1 Answer | Add Yours
I think that one of Mishima's primary motivation, what he is trying to say and what he is trying to get at in this story, is the praising of following duty to its natural consequence. The protagonist, Takeyama, is in an impossible situation in that he is poised between his unit and his loyalty to the government. In this, Mishima suggests that suicide becomes a way out for him, a way to maintain his honor as opposed to having it become negotiated and sacrificed, to an extent, in the real world. Reiko is placed in the same predicament, having made an oath to follow her husband in death. Mishima withholds judgment on what both should do, except in describing their procedures towards suicide and the actual act itself in glowing terms. The "peace" within both as they both accept what has to be done is Mishima's primary motivation in praising such an action as an honorable one, a condition where purity is still intact. For Mishima, the world he creates inPatriotismis one in which impurity is evident. The soldiers who break ranks and mutiny against the government have dishonored their code of loyalty. Yet, at the same time, to side with the government against that of one's soldiers and fellow men in battle is equally disloyal. It is for this reason that Mishima constructs Takeyama's situation in terms that isolate him from both notions of solidarity:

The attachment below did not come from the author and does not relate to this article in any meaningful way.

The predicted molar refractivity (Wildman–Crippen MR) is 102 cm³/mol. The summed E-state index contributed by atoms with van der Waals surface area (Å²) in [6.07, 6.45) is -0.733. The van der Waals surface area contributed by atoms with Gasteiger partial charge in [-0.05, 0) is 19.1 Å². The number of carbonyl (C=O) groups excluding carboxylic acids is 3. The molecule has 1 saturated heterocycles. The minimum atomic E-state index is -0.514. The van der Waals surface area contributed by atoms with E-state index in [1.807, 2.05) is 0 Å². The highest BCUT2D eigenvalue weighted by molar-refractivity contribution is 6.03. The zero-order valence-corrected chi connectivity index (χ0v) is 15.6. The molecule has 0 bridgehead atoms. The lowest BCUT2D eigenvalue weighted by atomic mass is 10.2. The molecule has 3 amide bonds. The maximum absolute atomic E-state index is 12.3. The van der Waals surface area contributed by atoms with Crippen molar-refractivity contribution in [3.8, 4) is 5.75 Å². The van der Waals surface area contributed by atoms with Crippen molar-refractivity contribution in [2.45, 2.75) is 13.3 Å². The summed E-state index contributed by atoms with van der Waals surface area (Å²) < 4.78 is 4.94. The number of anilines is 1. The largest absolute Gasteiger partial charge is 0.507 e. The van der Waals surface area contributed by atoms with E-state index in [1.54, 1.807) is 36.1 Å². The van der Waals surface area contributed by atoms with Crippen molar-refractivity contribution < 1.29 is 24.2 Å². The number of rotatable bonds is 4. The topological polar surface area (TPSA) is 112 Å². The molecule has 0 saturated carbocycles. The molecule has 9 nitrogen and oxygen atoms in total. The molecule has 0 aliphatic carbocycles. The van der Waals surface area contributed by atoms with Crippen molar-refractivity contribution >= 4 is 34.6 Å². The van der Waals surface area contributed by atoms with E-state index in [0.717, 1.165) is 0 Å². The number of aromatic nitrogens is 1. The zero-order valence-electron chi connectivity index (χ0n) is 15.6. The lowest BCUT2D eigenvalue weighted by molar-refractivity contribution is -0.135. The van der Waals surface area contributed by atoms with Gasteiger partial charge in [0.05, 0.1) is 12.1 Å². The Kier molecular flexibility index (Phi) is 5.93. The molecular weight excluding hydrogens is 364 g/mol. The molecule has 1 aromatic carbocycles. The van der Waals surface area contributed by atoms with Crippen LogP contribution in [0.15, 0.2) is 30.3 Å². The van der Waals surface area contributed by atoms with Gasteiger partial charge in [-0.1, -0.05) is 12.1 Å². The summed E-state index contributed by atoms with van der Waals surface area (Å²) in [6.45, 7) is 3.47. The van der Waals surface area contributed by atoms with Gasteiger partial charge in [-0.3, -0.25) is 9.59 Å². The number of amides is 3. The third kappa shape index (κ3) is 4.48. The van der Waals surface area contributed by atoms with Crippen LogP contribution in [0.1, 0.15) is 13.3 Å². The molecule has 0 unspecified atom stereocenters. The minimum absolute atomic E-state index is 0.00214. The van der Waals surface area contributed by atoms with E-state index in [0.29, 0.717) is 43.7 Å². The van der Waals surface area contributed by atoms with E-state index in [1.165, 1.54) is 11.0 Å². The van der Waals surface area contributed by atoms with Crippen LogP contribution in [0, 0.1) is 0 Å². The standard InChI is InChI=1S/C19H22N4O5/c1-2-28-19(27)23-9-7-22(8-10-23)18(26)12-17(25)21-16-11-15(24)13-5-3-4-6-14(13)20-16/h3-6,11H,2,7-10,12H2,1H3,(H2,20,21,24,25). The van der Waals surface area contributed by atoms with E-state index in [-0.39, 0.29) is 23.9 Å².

I shall be in command of a unit with orders to attack them. . . . I can’t do it. It's impossible to do a thing like that.
For Takeyama, the only unity present in such a divided consciousness is through suicide and the glory of approaching it with the mentality that it takes internal strength to seek such transcendent unity. For Mishima, this exaltation becomes the primary concern, one that does not consider "finding" a solution but reveling in an Ancient code of conduct that transcends the current contingency of mutability and pragmatism.
We’ve answered 330,550 questions. We can answer yours, too.Ask a question